Best known for housing foreign-policy hawks and the high priests of supply-side economics, the American Enterprise Institute has long been a regular, if low-key stop for Republican presidential candidates, be it for a hand with their white papers or huddles with resident scholars like John Bolton.
But for 2016, Arthur C. Brooks — AEI’s 51-year-old, French horn-playing president — is positioning the think tank on 17th Street to be a bigger player in the presidential campaign by putting itself in the middle of its biggest debates.
Instead of hosting scattered briefings on Iraq or tax policy — and leaving it at that — Brooks envisions AEI as an engine for refashioning conservatism for a weary electorate.
Nowhere is Brooks’s approach more evident than on addressing the rising gap between the rich and the poor — and the failure of many Republicans to speak cogently about income inequality and the stagnation of the middle class.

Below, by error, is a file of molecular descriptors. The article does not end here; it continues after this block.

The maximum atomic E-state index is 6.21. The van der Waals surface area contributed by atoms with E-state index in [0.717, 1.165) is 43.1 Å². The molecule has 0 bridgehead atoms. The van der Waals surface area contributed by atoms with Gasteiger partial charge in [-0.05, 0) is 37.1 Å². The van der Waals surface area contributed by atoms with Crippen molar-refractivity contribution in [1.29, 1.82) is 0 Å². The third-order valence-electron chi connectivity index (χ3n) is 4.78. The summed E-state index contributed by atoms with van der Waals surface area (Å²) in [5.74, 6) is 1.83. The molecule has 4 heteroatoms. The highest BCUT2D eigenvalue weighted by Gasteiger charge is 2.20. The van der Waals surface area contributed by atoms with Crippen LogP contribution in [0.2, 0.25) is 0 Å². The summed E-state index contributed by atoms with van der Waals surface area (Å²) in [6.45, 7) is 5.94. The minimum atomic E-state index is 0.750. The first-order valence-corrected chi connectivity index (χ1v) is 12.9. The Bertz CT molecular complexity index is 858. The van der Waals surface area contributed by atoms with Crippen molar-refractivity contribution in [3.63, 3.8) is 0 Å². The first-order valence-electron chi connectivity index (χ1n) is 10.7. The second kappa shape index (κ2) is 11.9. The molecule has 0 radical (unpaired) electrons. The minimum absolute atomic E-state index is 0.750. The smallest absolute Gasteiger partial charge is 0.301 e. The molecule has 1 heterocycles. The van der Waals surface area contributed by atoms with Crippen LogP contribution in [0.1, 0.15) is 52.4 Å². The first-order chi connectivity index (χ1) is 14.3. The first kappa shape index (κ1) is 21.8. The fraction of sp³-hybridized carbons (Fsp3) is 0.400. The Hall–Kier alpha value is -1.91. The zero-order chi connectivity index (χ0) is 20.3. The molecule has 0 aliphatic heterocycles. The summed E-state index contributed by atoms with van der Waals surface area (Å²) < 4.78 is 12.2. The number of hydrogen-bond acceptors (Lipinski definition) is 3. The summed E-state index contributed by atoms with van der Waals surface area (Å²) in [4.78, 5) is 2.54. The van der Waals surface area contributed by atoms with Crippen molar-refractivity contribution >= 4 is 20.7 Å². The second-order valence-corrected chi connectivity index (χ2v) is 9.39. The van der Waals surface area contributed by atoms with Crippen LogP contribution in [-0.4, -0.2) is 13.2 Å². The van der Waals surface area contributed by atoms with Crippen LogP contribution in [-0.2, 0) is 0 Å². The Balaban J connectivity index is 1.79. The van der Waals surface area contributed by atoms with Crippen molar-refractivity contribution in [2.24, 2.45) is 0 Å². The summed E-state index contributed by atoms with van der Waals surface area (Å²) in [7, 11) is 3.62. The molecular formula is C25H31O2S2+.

If Brooks and AEI can help give Republicans a persuasive argument, then they might be able to take their case to Democrats and independent voters disenchanted with Hillary Rodham Clinton.
The article goes on to note that a variety of former AEI scholars have started working with 2016 presidential candidate, including Abby McCloskey, who recently left the think tank to join former Texas Gov. Rick Perry's policy shop.
Interestingly, the article says that when presidential candidates show up at AEI, they are often steered toward a meeting with Robert Doar, an AEI fellow in poverty studies.
Arthur Brooks said that the most called-upon AEI experts on poverty also include tax economist Kevin Hassett, and labor scholars Andrew Biggs and Michael Strain. The article notes that James Pethokoukis is "plugged in" with GOP strategists.
The article also notes that AEI will co-host a Republican presidential debate, and Arthur Brooks and Republican National Committee (RNC) Chairman Reince Preiebus are currently working on the details of that.
Earlier this year, AEI was ranked as the world's 24th best think tank by the University of Pennsylvania think tank rankings. It was ranked as the 12th best think tank in the United States.